Wednesday, May 03, 2006

Life Imprisonment

Zacarias Moussaoui has been given life imprisonment. I think he should have gotten the death penalty. The jury got off saying that he had "limited knowlege" of the September eleventh attacks. What does that mean?! He only knew that one plane was going to hit New York? I don't care...if he knew that there was a plot to attack the United States and didn't, he should be held seriously accountible. Telling the authorities that there was a plot really isn't asking very much!

Even if he had been threatened with death if he had told, that wouldn't have justified remaining silent. Sorry bud, you are one life - New York, Washington, and that little field in Pennsylvania made up a little more than one life.

But it would have, in my mind, called into question whether he should be given the death penalty. But that's irrelevent because there isn't any evidence to suggest he remained silent upon fear of his life, but rather because he wanted to see America bleed.

Is he a serious threat and would he resort to his old ways if he had he chance? This is a serious necessary prerequisite under the United States and, moreover, in Catholic teaching. Yes, the man hates innocent lives and would do this again if he had the chance.

Another hurdle that must be cleared is whether the person is sane. Moussaoui was evalated and found to be able to stand trial.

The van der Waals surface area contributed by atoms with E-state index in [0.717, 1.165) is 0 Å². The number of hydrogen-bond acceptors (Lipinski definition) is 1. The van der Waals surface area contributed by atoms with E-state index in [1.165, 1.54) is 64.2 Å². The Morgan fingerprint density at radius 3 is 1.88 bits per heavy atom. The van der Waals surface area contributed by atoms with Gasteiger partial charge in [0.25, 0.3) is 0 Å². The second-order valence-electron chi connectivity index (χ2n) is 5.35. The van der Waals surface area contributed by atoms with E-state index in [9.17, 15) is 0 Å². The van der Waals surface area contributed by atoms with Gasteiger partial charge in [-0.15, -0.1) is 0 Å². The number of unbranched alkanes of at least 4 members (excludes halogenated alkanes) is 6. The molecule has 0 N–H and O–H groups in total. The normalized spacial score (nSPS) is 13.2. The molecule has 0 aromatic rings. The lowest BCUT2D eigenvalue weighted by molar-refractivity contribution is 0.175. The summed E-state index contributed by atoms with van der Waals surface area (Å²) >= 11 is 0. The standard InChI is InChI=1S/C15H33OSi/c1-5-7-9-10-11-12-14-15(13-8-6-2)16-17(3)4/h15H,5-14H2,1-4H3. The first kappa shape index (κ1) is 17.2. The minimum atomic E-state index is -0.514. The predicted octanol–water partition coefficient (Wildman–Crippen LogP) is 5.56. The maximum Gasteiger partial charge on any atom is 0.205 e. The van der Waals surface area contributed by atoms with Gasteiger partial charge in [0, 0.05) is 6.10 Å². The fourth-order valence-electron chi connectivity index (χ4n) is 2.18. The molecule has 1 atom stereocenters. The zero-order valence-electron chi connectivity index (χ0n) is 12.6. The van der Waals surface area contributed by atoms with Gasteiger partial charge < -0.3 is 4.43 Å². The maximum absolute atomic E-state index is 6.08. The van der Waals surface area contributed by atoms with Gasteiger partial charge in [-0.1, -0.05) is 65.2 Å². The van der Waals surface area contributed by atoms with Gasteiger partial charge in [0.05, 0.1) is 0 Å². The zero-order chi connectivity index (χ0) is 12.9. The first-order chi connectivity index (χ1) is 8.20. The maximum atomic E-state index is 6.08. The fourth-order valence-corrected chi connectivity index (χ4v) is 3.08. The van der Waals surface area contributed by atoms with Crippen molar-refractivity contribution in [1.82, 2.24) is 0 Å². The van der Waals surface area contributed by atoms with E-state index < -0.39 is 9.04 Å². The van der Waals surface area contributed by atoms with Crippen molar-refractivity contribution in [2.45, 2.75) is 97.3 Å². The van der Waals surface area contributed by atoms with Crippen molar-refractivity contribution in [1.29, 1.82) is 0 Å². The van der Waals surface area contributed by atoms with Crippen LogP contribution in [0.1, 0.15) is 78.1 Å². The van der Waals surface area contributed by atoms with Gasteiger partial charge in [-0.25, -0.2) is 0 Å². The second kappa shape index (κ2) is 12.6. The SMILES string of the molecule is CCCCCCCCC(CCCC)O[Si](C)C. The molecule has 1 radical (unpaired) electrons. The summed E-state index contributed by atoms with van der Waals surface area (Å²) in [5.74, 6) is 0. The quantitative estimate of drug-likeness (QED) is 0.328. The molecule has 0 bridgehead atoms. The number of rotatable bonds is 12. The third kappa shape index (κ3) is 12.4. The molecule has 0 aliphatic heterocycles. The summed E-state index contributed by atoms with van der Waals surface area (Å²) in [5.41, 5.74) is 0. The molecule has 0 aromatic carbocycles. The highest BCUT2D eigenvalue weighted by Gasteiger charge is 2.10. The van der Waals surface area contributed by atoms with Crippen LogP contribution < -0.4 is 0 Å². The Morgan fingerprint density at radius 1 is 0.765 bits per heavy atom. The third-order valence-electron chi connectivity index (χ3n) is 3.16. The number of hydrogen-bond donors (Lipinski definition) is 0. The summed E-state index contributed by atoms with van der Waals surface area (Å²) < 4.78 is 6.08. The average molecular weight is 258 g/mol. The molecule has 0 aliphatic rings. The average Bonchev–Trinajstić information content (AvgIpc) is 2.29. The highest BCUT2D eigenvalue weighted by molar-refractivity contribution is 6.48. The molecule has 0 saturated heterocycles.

Is he penitent? No.

Sounds like a worthy application to submit for the death penalty!

I remember late last year when the Governor's race was roaring here in Virginia. After Tim Kaine (a supposed Catholic) was elected, he said that oh, he believes very strongly in his Church's teaching on abortion and the death penalty. Well that's rich when you consider he's pro-abortion. But what made me slap my forehead more was the fact that the Church does not stand against the death penalty! It just doesn't! This is not my opinion, but plain and simple fact.

Now, people within the Church might have opinions about whether such-and-such a person should recieve capital punishment, but this is personal judgement passed on a particular case and not a condemnation of the principle itself. Pope John Paul II opposed the death penalty in the case of Timothy McVeigh (if memory serves), but upheld the Church's stance on the death penalty objectively.

On the contrary, the Church has always taught that not only is it possible for the death penalty to be applied justly, but in some cases the state is morally obliged to, when you have a real loon, enforce it for the good of society (though not if he's actually clinically insane, of course).

I don't see what loophole there is on which Zacarias Moussaoui gets out on.